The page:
persuasion art

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The film The Twelve Angry Men was directed by Sidney Lumet and produced by Henry Fonda, George Justin, and Reginald Rose in 1957. The film is set in a courtroom and stars twelve jurors who are tasked with rendering a guilty or not guilty verdict in a murder case involving a young boy as the accused. The film is centered around the issues of justice, persuasion, and mindset shifts. The art of convincing is essential in every form of debate, and in the film The Twelve Angry Men, Juror Eight employs this skill to persuade his fellow Jurors. Juror eight feels that before they can jump into conclusion and give a verdict of guilty that will lead to a death sentence, it was necessary to analyze the statements before them and find out the truth based on facts. Juror eight employs different persuasion skills to achieve his objective of convincing his peers and make them agree with his stand. Strong persuasive skills can change the attitude of a group of people by making them see sense and change their stand to support an idea they were opposing; for this reason, persuasion can save a life.

Juror eight knows the first step towards changing the mindset of the other eleven jurors is by earning their respect. Therefore he employs the use of a calm tone throughout his arguments, and this works for his advantage because achieves his objective of gaining respect and making the other jurors willing to listen to him. The tone of calmness can be seen in the instance when juror eight presented a switch knife that was identical to the one that stabbed the boy’s father making the testimony by the shopkeeper that the knife used in the murder was unique invalid. Juror ten is not happy with the actions of juror eight of trying to prove that the boy is innocent and he responds by shouting, “Yeah, what is this? Who do you think you are?” (Rose, 11). But juror eight does not yell back in response but instead he answered him calmly and continued with his explanation regarding why the testimony of the shopkeeper is not factual. This revelation by juror eight is vital in shaping the final verdict of the case. Because of the calmness and practical wisdom that juror eight exhibits he is respected.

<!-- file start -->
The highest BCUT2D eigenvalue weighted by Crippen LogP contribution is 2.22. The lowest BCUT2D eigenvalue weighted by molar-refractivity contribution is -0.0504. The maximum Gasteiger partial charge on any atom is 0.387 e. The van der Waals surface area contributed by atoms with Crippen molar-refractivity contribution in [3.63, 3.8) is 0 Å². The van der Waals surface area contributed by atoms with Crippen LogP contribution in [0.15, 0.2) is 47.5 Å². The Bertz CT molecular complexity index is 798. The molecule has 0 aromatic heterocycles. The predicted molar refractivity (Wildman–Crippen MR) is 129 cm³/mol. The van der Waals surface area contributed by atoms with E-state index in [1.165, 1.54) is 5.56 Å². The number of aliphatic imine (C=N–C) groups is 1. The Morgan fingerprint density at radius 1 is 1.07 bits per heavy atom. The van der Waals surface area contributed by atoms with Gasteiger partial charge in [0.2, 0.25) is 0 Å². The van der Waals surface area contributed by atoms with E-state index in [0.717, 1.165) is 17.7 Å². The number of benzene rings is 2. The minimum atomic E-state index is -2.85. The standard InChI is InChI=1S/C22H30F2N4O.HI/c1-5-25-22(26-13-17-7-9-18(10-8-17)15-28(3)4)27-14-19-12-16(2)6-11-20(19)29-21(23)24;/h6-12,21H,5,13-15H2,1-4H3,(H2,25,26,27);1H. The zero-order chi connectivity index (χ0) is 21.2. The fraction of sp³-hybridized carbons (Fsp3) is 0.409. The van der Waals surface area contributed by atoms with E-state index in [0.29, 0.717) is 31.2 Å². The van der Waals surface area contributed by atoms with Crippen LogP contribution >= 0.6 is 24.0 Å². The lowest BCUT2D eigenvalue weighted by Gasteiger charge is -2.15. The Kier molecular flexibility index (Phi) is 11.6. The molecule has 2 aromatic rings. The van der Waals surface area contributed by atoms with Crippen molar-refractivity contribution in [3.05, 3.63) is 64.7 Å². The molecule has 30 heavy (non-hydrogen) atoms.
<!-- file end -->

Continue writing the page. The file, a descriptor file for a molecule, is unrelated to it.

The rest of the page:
When juror three sarcastically tells him, “Somebody’s in left field. (to No. 8) You think he’s not guilty?” he responds calmly while using volume control so that he could keep his emotions in balance (Rose, 4). Juror eight instead of being offended by the offensive sentiment of his opponents he used their anger for his advantage. During an argument between juror eight and other eleven jurors juror three losses control of his emotions and goes to attack juror eight and when his colleagues restrain him, he starts ranting, “Let me go. I’ll kill him! I’ll kill him!” (Rose, 20). He doesn’t take this attack personally however he uses the volume control to avoid losing his cool. Volume control is also seen in the instance when juror eight presented a switch knife that was identical to the one that stabbed the boy’s father. This action made the testimony by the shopkeeper that the knife used in the murder was unique invalid. Juror ten is not happy with the actions of juror eight of trying to prove that the boy is innocent and he responds by shouting, “Yeah, what is this? Who do you think you are?” (Rose, 9). But juror eight rather that yelling back in response he answered him calmly and continued with his explanation regarding why the testimony of the shopkeeper is not factual. In the first voting, all the jurors voted guilty except juror eight who voted not guilty and as a result juror three who believes that it is obvious the boy killed his father attacks him. In his statements juror three sarcastically tells juror eight that, “Somebody’s in left field (to No. 8). You think he’s not guilty?”(Rose, 3). However, regardless of his sarcastic statement juror eight remains calm and respond calmly while putting his emotions under control.